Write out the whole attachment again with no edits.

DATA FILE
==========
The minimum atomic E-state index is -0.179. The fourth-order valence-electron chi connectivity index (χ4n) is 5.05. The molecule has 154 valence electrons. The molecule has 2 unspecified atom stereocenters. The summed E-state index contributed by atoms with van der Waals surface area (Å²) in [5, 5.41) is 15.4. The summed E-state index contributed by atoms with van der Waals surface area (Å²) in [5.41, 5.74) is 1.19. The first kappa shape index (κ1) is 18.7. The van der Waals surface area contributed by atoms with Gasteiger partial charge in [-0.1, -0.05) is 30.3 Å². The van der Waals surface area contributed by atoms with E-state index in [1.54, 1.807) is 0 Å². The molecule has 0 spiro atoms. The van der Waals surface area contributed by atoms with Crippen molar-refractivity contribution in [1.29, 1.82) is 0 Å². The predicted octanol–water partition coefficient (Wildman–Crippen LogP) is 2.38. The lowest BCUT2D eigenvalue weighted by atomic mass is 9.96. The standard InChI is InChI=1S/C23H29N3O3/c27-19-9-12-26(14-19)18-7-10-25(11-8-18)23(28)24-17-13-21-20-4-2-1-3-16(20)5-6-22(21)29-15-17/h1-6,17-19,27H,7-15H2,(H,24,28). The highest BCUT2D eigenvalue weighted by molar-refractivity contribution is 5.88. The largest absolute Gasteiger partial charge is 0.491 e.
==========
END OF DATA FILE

The minimum atomic E-state index is -0.179. The fourth-order valence-electron chi connectivity index (χ4n) is 5.05. The molecule has 154 valence electrons. The molecule has 2 unspecified atom stereocenters. The summed E-state index contributed by atoms with van der Waals surface area (Å²) in [5, 5.41) is 15.4. The summed E-state index contributed by atoms with van der Waals surface area (Å²) in [5.41, 5.74) is 1.19. The first kappa shape index (κ1) is 18.7. The van der Waals surface area contributed by atoms with Gasteiger partial charge in [-0.1, -0.05) is 30.3 Å². The van der Waals surface area contributed by atoms with E-state index in [1.54, 1.807) is 0 Å². The molecule has 0 spiro atoms. The van der Waals surface area contributed by atoms with Crippen molar-refractivity contribution in [1.29, 1.82) is 0 Å². The predicted octanol–water partition coefficient (Wildman–Crippen LogP) is 2.38. The lowest BCUT2D eigenvalue weighted by atomic mass is 9.96. The standard InChI is InChI=1S/C23H29N3O3/c27-19-9-12-26(14-19)18-7-10-25(11-8-18)23(28)24-17-13-21-20-4-2-1-3-16(20)5-6-22(21)29-15-17/h1-6,17-19,27H,7-15H2,(H,24,28). The highest BCUT2D eigenvalue weighted by molar-refractivity contribution is 5.88. The largest absolute Gasteiger partial charge is 0.491 e.